Britain's government approved a U.S. National Security Agency program to collect and store data about the communications of British citizens not suspected of any wrongdoing, the Guardian said Wednesday.
Documents provided by former U.S. intelligence contractor Edward Snowden include an NSA memo that refers to a 2007 accord with British officials allowing the U.S. spy agency to retain personal information about Britons, the newspaper said.
Prior to that agreement, NSA had been barred from storing cellphone and fax numbers of British citizens who were not the targets of surveillance.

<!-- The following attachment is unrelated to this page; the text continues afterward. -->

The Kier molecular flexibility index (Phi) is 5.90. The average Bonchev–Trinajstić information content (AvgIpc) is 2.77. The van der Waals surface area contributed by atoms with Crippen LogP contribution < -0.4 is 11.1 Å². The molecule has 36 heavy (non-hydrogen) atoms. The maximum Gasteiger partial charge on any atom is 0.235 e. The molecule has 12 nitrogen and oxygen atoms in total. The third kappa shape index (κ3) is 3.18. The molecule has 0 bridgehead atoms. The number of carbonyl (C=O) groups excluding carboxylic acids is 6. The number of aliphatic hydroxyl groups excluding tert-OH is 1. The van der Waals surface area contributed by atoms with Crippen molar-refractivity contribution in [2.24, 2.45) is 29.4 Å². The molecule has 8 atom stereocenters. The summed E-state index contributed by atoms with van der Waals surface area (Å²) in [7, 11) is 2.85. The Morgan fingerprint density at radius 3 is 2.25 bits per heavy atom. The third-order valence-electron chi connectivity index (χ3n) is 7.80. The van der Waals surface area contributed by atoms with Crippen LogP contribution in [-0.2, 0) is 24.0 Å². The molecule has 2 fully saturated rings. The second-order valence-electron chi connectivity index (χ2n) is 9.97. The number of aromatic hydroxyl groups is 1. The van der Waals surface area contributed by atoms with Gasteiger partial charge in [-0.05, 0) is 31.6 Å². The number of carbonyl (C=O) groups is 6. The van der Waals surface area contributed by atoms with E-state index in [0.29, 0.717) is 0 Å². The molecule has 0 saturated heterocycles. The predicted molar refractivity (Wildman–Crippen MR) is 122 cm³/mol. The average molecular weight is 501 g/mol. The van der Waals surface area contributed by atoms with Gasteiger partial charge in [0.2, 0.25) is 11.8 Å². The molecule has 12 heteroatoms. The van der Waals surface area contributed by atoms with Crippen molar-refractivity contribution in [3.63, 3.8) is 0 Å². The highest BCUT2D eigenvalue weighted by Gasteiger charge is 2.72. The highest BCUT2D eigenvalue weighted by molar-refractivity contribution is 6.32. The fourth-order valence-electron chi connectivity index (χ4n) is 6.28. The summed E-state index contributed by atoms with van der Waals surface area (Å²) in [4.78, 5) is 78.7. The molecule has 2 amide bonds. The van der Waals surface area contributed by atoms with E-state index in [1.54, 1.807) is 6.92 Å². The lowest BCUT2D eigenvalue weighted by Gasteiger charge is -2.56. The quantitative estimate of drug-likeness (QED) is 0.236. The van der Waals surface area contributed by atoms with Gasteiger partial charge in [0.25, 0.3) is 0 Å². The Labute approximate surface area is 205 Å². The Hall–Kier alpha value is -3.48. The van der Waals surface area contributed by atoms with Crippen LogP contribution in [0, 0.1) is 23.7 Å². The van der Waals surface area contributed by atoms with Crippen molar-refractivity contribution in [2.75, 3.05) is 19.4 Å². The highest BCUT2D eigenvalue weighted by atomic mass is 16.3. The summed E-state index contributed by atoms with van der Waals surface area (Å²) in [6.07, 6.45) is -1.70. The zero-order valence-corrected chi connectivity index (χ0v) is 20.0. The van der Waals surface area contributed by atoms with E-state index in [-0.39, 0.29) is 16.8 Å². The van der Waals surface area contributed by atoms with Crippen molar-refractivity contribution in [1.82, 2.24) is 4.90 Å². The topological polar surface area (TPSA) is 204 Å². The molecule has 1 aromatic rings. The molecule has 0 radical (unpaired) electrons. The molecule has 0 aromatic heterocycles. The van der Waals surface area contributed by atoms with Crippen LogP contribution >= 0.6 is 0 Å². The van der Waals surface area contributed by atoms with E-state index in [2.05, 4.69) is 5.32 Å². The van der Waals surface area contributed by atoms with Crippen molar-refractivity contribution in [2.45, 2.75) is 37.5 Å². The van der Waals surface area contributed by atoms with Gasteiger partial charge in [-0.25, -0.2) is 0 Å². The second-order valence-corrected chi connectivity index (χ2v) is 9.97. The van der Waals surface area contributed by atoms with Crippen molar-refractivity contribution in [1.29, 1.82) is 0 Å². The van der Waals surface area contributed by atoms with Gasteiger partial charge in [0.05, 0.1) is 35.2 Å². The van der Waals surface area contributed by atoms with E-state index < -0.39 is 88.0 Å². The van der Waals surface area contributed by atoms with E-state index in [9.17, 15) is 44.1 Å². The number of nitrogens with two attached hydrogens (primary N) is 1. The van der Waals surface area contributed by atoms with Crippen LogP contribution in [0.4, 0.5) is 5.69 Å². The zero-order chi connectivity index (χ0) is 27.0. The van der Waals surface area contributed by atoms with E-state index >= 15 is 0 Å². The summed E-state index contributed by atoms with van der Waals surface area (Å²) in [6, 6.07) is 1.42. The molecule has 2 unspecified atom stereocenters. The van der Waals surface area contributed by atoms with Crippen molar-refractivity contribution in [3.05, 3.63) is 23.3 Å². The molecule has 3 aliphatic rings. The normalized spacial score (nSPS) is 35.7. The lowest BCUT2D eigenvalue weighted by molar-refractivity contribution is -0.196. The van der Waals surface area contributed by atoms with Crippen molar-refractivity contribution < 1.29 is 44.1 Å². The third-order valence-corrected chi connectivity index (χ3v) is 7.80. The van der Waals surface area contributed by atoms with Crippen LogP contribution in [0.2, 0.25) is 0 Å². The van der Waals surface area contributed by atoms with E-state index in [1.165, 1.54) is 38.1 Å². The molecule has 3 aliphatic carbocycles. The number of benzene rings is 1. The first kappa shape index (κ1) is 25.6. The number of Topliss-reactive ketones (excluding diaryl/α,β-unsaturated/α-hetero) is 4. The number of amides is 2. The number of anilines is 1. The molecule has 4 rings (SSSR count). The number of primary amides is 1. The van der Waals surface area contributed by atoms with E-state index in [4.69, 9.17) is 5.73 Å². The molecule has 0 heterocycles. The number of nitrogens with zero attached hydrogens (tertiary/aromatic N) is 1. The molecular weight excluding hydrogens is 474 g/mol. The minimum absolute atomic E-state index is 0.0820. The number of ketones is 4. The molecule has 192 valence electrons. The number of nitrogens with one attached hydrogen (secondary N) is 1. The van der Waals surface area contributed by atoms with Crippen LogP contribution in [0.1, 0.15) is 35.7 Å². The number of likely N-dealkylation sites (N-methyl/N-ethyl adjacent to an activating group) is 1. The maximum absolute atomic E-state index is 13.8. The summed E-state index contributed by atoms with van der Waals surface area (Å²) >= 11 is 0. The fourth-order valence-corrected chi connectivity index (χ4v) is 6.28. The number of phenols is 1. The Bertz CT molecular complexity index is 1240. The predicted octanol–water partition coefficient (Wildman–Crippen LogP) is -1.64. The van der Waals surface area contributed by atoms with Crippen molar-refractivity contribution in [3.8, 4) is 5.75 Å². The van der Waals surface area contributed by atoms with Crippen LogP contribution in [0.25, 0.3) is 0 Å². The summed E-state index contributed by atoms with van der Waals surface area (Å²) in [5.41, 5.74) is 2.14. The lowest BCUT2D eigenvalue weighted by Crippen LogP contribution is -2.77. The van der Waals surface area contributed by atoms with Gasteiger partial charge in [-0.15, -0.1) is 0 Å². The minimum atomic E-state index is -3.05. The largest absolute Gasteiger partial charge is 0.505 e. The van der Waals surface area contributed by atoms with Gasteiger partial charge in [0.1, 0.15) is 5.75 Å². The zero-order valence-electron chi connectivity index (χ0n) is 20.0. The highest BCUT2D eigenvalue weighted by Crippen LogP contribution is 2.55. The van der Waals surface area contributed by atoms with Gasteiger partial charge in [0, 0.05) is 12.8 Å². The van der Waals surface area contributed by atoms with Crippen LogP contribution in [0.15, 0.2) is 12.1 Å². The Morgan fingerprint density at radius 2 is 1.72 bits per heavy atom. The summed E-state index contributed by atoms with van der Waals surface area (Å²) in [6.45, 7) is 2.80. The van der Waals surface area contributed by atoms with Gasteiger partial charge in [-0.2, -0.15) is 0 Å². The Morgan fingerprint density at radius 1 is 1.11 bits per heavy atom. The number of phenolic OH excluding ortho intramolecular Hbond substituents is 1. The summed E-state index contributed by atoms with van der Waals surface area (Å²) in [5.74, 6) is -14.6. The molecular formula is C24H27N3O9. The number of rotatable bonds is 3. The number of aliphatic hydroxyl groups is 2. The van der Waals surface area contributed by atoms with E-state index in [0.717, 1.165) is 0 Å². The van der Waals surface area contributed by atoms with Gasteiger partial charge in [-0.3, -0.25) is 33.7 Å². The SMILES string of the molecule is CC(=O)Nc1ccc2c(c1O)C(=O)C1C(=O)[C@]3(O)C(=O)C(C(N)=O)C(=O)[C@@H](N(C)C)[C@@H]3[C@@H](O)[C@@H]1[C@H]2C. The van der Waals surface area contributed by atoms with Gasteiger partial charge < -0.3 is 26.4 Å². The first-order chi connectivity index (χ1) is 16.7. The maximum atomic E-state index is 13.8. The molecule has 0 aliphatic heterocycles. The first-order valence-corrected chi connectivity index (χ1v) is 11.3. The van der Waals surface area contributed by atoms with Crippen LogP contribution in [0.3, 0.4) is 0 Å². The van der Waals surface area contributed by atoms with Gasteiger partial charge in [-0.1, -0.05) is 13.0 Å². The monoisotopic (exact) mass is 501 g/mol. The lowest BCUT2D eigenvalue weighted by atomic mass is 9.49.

The data is placed in databases accessible by other U.S. intelligence and military elements, according to a joint investigation by the Guardian and Britain's Channel 4 News.
NSA uses the data from Britain for what are known as "pattern of life" analysis, which can entail going beyond a surveillance target to review "the communications of a friend of a friend of a friend," the newspaper said.
The Guardian also cited a 2005 document indicating that NSA contemplated monitoring British citizens without London's blessing. EFE